By Nicole D. Prysby, J.D.
On Feb. 8, 2018, Sen. Dianne Feinstein (D-Calif) announced that she had joined a group of 31 senators demanding answers on reports that the Consumer Financial Protection Bureau has halted its investigation into Equifax’s data breach. The senators, as well as consumer advocacy organizations, have previously expressed outrage that the investigation stalled (see Banking and Finance Law Daily, Feb. 6, 2018). CFPB has reportedly not issued any subpoenas, sought testimony from Equifax executives, or done on-site examinations. The breach resulted in the release of personal data for over 145 million Americans, including names, Social Security numbers, birthdates, addresses, driver’s license numbers, and, for some consumers, credit card numbers, said Feinstein’s press release.
The group of senators sent a letter addressed to Leandra English, Acting Director of the CFPB and Mick Mulvaney, Director of the Office of Management and Budget, expressing serious concerns about the data breach. The letter noted that the three largest consumer credit agencies in the U.S. collect information on more than 200 million Americans, used in more than three billion consumer reports per year. The data collected by the agencies impacts an individual’s ability to access credit, get a job, and secure housing. The letter also expressed concern that CFPB has apparently scaled back supervision of large consumer reporting agencies. The group requested answers by Feb. 19, 2018, to questions about the status of the investigation into the Equifax breach, steps CFPB has taken during the investigation, and details of any coordination that has occurred between CFPB and other law enforcement or regulatory agencies.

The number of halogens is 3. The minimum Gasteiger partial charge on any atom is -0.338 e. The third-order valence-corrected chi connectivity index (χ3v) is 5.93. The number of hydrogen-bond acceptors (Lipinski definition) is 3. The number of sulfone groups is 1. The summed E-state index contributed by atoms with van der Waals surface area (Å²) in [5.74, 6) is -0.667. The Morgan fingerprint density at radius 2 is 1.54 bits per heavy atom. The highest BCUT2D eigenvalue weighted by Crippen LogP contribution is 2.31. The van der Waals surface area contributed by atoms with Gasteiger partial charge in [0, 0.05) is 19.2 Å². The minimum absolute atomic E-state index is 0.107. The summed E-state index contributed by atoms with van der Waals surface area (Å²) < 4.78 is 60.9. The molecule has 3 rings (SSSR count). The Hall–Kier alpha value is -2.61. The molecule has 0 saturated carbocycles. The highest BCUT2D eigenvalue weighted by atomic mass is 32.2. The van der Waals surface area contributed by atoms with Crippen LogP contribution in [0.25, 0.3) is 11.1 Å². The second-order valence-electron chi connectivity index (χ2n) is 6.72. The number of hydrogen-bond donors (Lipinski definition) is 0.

The letter was signed by Sens. Bob Menendez (D-NJ), Elizabeth Warren (D-Mass), Sherrod Brown (D-Ohio), Jeanne Shaheen (D-NH), Jon Tester (D-Mont), Chris Van Hollen (D-Md), Tom Udall (D-NM), Heidi Heitkamp (D-ND), Tammy Duckworth (D-Ill), Catherine Cortez Masto (D-Nev), Jeff Merkley (D-Ore), Jack Reed (D-RI), Ed Markey (D-Mass), Joe Donnelly (D-Ind), Tina Smith (Minn), Tammy Baldwin (D-Wis), Kirsten Gillibrand (D-NY), Gary Peters (D-Mich), Patty Murray (Wash), Bernie Sanders (I-Vt), Richard Blumenthal (D-Conn), Angus King (I-Maine), Ron Wyden (D-Ore), Maggie Hassan (D-NH), Mark Warner (D-Va), Amy Klobuchar (D-Minn), Debbie Stabenow (D-Mich), Dick Durbin (D-Ill), Chris Murphy (D-Conn), and Doug Jones (D-Ala).
Urges FTC action. In addition, Klobuchar urged the Federal Trade Commission to increase resources dedicated to its investigation of Equifax and its consumer information security practices. "According to these reports, CFPB’s investigation has been almost completely stalled, as investigators have failed to take routine investigative measures such as ordering subpoenas or seeking sworn testimony from Equifax executives," Klobuchar wrote.
MainStory: TopStory BankingFinance CFPB ConsumerCredit CyberPrivacyFeed EnforcementActions FedTracker IdentityTheft OversightInvestigations Privacy
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